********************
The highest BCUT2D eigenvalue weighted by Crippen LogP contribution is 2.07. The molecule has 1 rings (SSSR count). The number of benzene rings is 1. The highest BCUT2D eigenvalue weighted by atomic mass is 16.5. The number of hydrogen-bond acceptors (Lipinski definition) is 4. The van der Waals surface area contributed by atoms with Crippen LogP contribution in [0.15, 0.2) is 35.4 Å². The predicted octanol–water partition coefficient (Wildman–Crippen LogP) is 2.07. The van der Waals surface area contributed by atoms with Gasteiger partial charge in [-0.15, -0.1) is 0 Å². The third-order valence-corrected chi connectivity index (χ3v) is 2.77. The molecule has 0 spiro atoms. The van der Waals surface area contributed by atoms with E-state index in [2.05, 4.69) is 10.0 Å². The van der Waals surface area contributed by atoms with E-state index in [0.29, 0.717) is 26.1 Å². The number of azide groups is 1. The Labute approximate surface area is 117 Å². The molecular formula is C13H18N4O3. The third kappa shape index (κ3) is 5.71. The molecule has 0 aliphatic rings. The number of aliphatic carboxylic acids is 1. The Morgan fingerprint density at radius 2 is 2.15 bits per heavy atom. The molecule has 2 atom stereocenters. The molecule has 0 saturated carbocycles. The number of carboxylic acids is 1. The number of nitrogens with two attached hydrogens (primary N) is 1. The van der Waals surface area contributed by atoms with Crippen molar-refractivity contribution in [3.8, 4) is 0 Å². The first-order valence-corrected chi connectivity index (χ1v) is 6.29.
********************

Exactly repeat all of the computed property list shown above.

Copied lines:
The highest BCUT2D eigenvalue weighted by Crippen LogP contribution is 2.07. The molecule has 1 rings (SSSR count). The number of benzene rings is 1. The highest BCUT2D eigenvalue weighted by atomic mass is 16.5. The number of hydrogen-bond acceptors (Lipinski definition) is 4. The van der Waals surface area contributed by atoms with Crippen LogP contribution in [0.15, 0.2) is 35.4 Å². The predicted octanol–water partition coefficient (Wildman–Crippen LogP) is 2.07. The van der Waals surface area contributed by atoms with Gasteiger partial charge in [-0.15, -0.1) is 0 Å². The third-order valence-corrected chi connectivity index (χ3v) is 2.77. The molecule has 0 spiro atoms. The van der Waals surface area contributed by atoms with E-state index in [2.05, 4.69) is 10.0 Å². The van der Waals surface area contributed by atoms with E-state index in [0.29, 0.717) is 26.1 Å². The number of azide groups is 1. The Labute approximate surface area is 117 Å². The molecular formula is C13H18N4O3. The third kappa shape index (κ3) is 5.71. The molecule has 0 aliphatic rings. The number of aliphatic carboxylic acids is 1. The Morgan fingerprint density at radius 2 is 2.15 bits per heavy atom. The molecule has 2 atom stereocenters. The molecule has 0 saturated carbocycles. The number of carboxylic acids is 1. The number of nitrogens with two attached hydrogens (primary N) is 1. The van der Waals surface area contributed by atoms with Crippen molar-refractivity contribution in [3.8, 4) is 0 Å². The first-order valence-corrected chi connectivity index (χ1v) is 6.29.